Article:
The statement “Larkin is a poet of grey moods, suburban melancholy and accepted regrets.” Is accurate and appropriate when looking at and reading his poetry. This is displayed through his various poems, including the ones I’m going to talk about; ‘Aubade’ and ‘The Whitsun Weddings.’ Both of which portray all three themes.
The poem Aubade as a whole represents these three themes through the constant use of truncation in poem at the end of every stanza. The poem itself also represents the themes as ‘Aubade’ is about mourning the life we have in preparation for death, which in its irony comes under the first theme of grey moods.
More specifically to the theme of grey moods within Aubade is through the quote, “I work all day, and get half drunk at night. /Waking at four to soundless dark. I stare” As this is in the opening stanza it sets the tone of the poem and portrays Larkin’s particular mindset. The monosyllabic language emphasises his reluctance in engaging in daily life as well as his depression. “Soundless dark,” being an allusion to death it portrays to the reader a certain outlook Larkin has on life due to these moods.
The next quote to represent grey moods shows a pragmatic outlook Larkin has on life and thoughts. “Making all thought impossible but how / and where and when I shall myself die.” This quote from the poem is truncated to emphasise the inevitability of death itself. This quote yet again shows the outlook he has on life and the particular mindset Larkin is in which is largely influences his moods.
Suburban melancholy is another theme represented throughout various poems written by Larkin, including ‘Aubade.’ Throughout this poem despondent outlooks on life is shown for example in this quote, ‘meanwhile telephones crouch, getting ready to ring / in locked up offices.” The personification effectively represents his distaste for life, working and daily duties again reiterating that the poem is about mourning life in preparation for death. The line in the quote saying, “getting ready to ring” can be interpreted as a symbol or a metaphorical representation of death calling.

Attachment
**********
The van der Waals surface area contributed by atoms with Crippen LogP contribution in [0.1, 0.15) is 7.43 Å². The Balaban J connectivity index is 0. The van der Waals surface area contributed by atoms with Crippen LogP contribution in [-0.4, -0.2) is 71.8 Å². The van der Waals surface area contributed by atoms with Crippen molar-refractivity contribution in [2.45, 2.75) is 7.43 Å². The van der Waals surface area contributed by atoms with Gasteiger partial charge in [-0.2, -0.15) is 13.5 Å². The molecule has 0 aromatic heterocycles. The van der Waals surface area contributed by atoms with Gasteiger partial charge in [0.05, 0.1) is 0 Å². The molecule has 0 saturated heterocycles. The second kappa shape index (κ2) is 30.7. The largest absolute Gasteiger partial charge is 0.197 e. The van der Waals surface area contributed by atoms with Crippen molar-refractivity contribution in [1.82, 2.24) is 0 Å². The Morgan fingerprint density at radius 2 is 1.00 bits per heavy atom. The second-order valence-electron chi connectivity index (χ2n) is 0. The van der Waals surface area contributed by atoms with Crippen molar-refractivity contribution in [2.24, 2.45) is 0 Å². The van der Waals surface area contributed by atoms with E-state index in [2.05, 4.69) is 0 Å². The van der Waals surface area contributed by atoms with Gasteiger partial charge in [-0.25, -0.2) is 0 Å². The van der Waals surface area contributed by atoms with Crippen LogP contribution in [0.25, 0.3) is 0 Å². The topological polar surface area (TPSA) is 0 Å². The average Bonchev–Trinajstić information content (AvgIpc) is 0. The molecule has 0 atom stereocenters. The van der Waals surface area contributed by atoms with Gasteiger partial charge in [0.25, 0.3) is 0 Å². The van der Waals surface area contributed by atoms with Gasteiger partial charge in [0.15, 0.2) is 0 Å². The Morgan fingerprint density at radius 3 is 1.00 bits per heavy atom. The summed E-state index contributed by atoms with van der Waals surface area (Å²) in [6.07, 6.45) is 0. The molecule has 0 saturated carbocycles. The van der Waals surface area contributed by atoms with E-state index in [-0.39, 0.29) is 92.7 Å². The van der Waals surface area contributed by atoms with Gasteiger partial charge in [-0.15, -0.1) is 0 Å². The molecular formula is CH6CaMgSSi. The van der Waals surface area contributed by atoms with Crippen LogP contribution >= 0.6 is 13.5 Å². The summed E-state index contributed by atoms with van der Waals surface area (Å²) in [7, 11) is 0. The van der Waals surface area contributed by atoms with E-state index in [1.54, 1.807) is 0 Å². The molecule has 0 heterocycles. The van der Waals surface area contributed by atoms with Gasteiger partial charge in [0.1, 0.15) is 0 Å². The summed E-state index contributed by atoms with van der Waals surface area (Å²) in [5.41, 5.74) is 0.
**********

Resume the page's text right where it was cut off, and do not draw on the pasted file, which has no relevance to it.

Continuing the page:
Another example displaying the theme of suburban melancholy is the quote, “all the uncaring / intricate rented world begins to rouse.” By saying intricate world meaning complicated it shows his outlook again on the daily life of society and human beings, possibly because they don’t share the same concern for death as he does. The words ‘uncaring and unrented world’ link to extinction and further links back to the theme of grey moods as well as accepted regrets as his attitude towards life is we are all going to die anyway so in a way what is the point.
The theme of accepted regrets is evident throughout this poem and is shown in the quote, “Being brave / let’s no one off the grave” This rhyme and truncation emphasises Larkin’s outlook and acceptance within life and death. In this quote he accepts and understands that death is inevitable and Larkin acknowledges that it does not matter who he is or the decisions he has made in life it will not change anything. Death will still come.
The poem ‘The Whitsun Weddings’ by Larkin as a whole represents all three themes through the structural use of truncation within stanzas to represent lines that are in a candid tone and also enjambment in Larkin’s descriptions of buildings and such as he admires buildings because they can stand forever and he fears death.
The theme of grey moods is present within this poem in the following quote, “did my three-quarters-empty train pull out” The use of rhythm allows this line to flow in to the next line to further emphasise his tone and attitude. This quote also shows a metaphorical emptiness within Larkin as during this poem the time and place and setting have a relevance and meaning and he does not.
Suburban melancholy is portrayed throughout these quotes, “Of blinding windscreens, smelt the fish dock.” The visual imagery at the beginning of this quote and then the olfactory imagery of the smell of the fish dock show sadness in his opinion and description of the landscape and his surroundings and how unappealing his society and life may be.
Then in the quote, “Its postal districts packed like squares of wheat:” The simile emphasises the closeness and urban feel of the society again adding to the unappealing and dull nature and tone he sees in his surroundings.
The final theme of accepted regrets is present within ‘The Whitsun Weddings’ in these quotes, “ready to be loosed with all the power / that being change can give.” This objective language shows Larkin’s experience on this journey and that events like this can change someone’s outlook on life but it hasn’t changed him and he accepts his decision for partaking in the journey.
“And as the tightened brakes took hold, there swelled / a sense of falling.” This quote contains an aspect of visual imagery but shows a sense of falling to death. Death is inevitable and he believes that there is no hope, which he accepts and understands with the link to the sense of falling.
Phillip Larkin is a poet is a poet of grey moods, suburban melancholy and accepted regrets and this as I have stated is unmistakable throughout all aspects of his poetry.
Courtney from Study Moose
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